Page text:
Last updated: November 29, 2016

This tutorial requires a basic knowledge of Python. This tutorial will be expanded into a normal post format.
This is a tutorial for curses. Curses is a Python library that helps you handle
keyboard input and control the displayed text on the terminal. The tutorial
closely follows

We'll jump in with the structure of a basic curses program.

import curses

def main():
    # create a window object that represents the terminal window
    stdscr = curses.initscr()
    # Don't print what I type on the terminal
    # React to every key press, not just when pressing "enter"
    # Enable easy key codes (will come back to this)
    # Proceed with your program
    print("Running some program...")
    # Clean up after yourself

def teardown():
    # reverse everything that you changed about the terminal
    # restore the terminal to its original state


Unfortunately, if something goes wrong during your part of the program, it can
exit without running the teardown function. That could leave your terminal in
a weird state because curses messed with it. Curses has an answer to this
problem that also happens to make all of the above code a lot easier to write.

import curses
from curses import wrapper

def main(stdscr):
    # Clear screen
    # Proceed with your program
    print("Running some program")

# wrapper is a function that does all of the setup and teardown, and makes sure
# your program cleans up properly if it errors!

Using the wrapper function is much cleaner, as you can see. From now on, we'll
just modify what's inside the function `main`, and assume we have the import and
the wrapper set up as above.
Now we can learn how to handle user input.

When the user presses a key, we want to be able to handle that action. The first
step in doing so is discovering which key was pressed. The function `getch` does
this for us. It returns a value that we can compare like so:
c = stdscr.getch()
c == ord('a') # Do this to check for a letter key
c == curses.KEY_UP # Do this to check for special keys
See for all special
key values.

def main(stdscr):
    while True:
        # Store the key value in the variable `c`
        c = stdscr.getch()
        # Clear the terminal
        if c == ord('a'):
            stdscr.addstr("You pressed the 'a' key.")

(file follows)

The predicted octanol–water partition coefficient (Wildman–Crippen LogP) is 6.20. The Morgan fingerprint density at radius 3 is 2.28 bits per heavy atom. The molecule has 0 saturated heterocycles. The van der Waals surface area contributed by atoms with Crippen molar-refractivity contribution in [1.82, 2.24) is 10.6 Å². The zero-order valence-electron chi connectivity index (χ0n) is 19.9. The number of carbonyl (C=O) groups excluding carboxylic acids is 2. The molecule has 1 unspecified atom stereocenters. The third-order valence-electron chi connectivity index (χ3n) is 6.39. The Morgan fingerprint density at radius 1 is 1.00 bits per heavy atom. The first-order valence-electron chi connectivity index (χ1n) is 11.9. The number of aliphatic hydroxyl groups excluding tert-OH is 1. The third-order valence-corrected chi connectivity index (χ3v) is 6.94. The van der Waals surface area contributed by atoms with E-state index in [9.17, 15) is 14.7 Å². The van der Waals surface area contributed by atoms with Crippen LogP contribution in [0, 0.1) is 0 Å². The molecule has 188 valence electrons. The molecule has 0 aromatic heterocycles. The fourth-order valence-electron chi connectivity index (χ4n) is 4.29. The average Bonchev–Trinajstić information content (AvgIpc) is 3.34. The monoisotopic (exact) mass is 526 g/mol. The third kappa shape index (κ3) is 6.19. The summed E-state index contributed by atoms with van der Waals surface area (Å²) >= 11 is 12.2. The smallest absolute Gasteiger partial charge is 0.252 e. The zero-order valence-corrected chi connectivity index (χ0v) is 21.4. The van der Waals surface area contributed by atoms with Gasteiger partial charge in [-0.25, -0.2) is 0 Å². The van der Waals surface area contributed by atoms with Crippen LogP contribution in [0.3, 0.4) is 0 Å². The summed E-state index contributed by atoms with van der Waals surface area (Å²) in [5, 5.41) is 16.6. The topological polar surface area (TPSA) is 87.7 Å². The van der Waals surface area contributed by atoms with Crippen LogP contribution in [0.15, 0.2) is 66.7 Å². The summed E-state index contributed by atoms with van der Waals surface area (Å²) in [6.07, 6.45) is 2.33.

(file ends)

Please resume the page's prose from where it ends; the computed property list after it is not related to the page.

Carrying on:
elif c == curses.KEY_UP:
            stdscr.addstr("You pressed the up arrow.")
            stdscr.addstr("This program doesn't know that key.....")

What's stdscr.addstr? That's curses' way of printing. Later, we'll see that it
can also take arguments like y and x positions, which tell it where to print
the string on the terminal. For now, it just prints wherever the cursor is.
It's important to note that stdscr.clear, which is called in the block above,
not only clears the terminal, but also moves the cursor back to the top left.

You may have noticed that the program waits at stdscr.getch for the user to
press a key. We call this behavior "blocking", and would say that stdscr.getch
blocks the flow of the program. For some programs, this is useful. For others,
often in the case of games, this is not the desired behavior. Thankfully, curses
allows non-blocking key input as well.

import time

def main(stdscr):
    # Make stdscr.getch non-blocking
    width = 4
    count = 0
    direction = 1
    while True:
        c = stdscr.getch()
        # Clear out anything else the user has typed in
        # If the user presses p, increase the width of the springy bar
        if c == ord('p'):
            width += 1
        # Draw a springy bar
        stdscr.addstr("#" * count)
        count += direction
        if count == width:
            direction = -1
        elif count == 0:
            direction = 1
        # Wait 1/10 of a second. Read below to learn about how to avoid
        # problems with using time.sleep with getch!

Calling stdscr.nodelay(True) made stdscr.getch() non-blocking. If Python gets to
that line and the user hasn't typed anything since last time, getch will return
-1, which doesn't match any key.

What if the user managed to type more than one character since the last time
getch was called? All of those characters will start to build up, and getch will
return the value for each one in the order that they came. This can cause
delayed reactions if you're writing a game. After getch, you can call
curses.flushinp to clear out the rest of the characters that the user typed.

This is a good place to talk more about getch.

Every time the user presses a key, that key's value gets stored in a list. When
getch is called, it goes to that list and pops that value. If the user manages
to press several keys before getch is called, getch will pop the least recently
added value (the oldest key pressed). The rest of the keys remain in the list!
The process continues like this. So there's a problem if there is a delay
between calls to getch: Key values can build up. If you don't want this to
happen, curses.flushinp() clears the list of inputted values. This ensures that
the next key the user presses after curses.flushinp() is what getch will return
next time it is called.

To continue learning about curses, checkout the addstr method to see how you can
print strings at certain y, x coordinates. You can start here: